The swim format would be 10 minutes in the pool, swimming as many lengths (not laps) as possible. Lengths were counted by half-length, which means a total count of something like 18.5 was possible (which would essentially be 9.25 laps). Stewards stood at each end of each lane to assure the walls were touched to count a full length. Two stewards were set up at the "12.5 meter line" (25m pool per length; 50m per lap) to count anyone that had successfully swam (or is it swum?) a half-length by time-up.
I stepped in to the water with a little over 5 minutes before my wave start. The pool didn't seem as chilly as usual, though that was in all likeliness the adrenaline. I did a half-length's each worth of breast stroke and freestyle before the stewards signaled for us to get ready. 5-4-3-2-1- and we were off.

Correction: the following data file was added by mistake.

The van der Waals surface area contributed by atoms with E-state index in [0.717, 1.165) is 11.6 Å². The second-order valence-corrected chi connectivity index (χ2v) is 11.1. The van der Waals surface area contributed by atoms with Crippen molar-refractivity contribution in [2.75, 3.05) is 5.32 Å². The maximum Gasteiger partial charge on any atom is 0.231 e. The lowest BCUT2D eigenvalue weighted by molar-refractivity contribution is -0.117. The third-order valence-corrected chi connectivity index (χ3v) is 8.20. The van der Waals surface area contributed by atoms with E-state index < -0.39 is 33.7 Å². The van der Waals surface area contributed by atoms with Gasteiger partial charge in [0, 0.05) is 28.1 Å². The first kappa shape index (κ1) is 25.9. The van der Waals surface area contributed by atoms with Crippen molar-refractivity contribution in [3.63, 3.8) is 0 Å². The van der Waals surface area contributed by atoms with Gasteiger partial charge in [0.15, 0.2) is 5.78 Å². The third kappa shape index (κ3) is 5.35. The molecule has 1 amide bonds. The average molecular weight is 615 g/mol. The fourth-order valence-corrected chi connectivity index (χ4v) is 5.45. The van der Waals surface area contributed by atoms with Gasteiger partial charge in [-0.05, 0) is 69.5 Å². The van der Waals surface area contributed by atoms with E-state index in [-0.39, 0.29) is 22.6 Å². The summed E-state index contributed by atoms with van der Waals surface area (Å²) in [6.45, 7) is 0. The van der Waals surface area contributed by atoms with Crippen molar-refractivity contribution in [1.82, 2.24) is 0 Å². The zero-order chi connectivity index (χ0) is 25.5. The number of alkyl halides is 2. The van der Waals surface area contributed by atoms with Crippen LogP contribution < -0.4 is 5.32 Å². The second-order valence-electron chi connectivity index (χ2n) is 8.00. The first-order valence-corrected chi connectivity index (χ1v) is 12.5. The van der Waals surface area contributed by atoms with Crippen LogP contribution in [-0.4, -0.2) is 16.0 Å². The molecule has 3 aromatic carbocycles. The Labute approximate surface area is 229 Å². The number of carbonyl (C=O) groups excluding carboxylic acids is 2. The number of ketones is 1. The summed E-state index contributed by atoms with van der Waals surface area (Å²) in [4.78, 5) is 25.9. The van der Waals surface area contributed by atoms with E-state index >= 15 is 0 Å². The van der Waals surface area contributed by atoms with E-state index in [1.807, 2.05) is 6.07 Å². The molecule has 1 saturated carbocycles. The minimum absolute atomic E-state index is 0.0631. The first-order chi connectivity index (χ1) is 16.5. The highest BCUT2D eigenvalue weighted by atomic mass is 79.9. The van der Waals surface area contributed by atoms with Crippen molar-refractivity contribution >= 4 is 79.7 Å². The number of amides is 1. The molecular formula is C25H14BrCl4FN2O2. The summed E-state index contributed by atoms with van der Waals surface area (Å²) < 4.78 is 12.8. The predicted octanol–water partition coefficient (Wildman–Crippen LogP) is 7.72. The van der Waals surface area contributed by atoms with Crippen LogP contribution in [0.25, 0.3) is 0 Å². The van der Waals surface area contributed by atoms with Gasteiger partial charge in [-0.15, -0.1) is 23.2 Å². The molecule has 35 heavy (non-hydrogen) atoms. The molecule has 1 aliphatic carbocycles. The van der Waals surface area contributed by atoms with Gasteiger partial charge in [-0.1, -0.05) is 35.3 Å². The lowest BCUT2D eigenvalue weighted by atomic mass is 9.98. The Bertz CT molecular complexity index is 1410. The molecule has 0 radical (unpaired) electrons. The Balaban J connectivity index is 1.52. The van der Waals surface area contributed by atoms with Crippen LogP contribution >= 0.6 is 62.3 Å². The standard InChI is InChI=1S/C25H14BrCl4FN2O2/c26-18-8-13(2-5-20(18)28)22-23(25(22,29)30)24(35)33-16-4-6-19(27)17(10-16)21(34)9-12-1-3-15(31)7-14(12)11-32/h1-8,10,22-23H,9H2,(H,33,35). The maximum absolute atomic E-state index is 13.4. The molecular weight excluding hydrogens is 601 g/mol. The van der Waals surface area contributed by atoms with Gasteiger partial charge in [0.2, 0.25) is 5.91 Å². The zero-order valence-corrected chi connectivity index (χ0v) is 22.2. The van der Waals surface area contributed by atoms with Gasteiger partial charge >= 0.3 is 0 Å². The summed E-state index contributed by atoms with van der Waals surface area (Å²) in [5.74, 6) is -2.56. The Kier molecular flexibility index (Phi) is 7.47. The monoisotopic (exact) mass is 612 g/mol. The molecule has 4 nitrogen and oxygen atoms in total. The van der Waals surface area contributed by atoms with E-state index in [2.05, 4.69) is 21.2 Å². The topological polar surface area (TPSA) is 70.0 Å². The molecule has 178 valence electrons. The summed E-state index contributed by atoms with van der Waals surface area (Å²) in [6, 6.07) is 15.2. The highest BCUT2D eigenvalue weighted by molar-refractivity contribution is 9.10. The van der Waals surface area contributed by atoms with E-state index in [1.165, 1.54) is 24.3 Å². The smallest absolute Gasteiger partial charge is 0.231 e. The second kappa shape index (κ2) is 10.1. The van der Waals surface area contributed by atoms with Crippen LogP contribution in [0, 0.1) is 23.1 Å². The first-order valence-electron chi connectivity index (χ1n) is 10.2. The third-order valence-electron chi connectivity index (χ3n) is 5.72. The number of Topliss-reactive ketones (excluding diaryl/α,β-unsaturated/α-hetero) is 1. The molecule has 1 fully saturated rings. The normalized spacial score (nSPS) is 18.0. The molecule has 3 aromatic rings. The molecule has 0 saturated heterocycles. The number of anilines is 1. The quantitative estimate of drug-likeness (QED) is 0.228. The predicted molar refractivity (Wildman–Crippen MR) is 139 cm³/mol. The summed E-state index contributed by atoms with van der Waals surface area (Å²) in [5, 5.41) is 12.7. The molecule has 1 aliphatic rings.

Having my first-ever competition swim in the pool I'd been practicing in was a godsend. I made sure to focus on my breathing, well-knowing adrenaline would be high, and thus my breathing may come off balance from time to time. I didn't want to be caught by surprise when I'd run out of breath prematurely. Focusing on the center stripe helped. By 8 laps (16 lengths; 400m), I was cooked. I kept checking my watch for the nearing time-up (which you should NEVER do, if you are faced with this swim format), and noted I had about 2 minutes plus remaining. I had to at least grab 500m (10 laps; 20 lengths). I hit the wall completing 500m with 20 seconds to spare. I quickly sprinted towards the other end, and with 2 seconds left, stopped knowing I'd never reach half-length. 525m (21 lengths) total. Not bad. And apparently first on the day thus far. I caught my breath, waiting the short time until time-up, and then slowly swum (or is it swam?) back towards the end lane. I felt accomplished already (the swim leg is always the most-challenging for the non-swimming beginners), but my 10 minute transition started now, and I knew it'd come and go quick. No time to revel.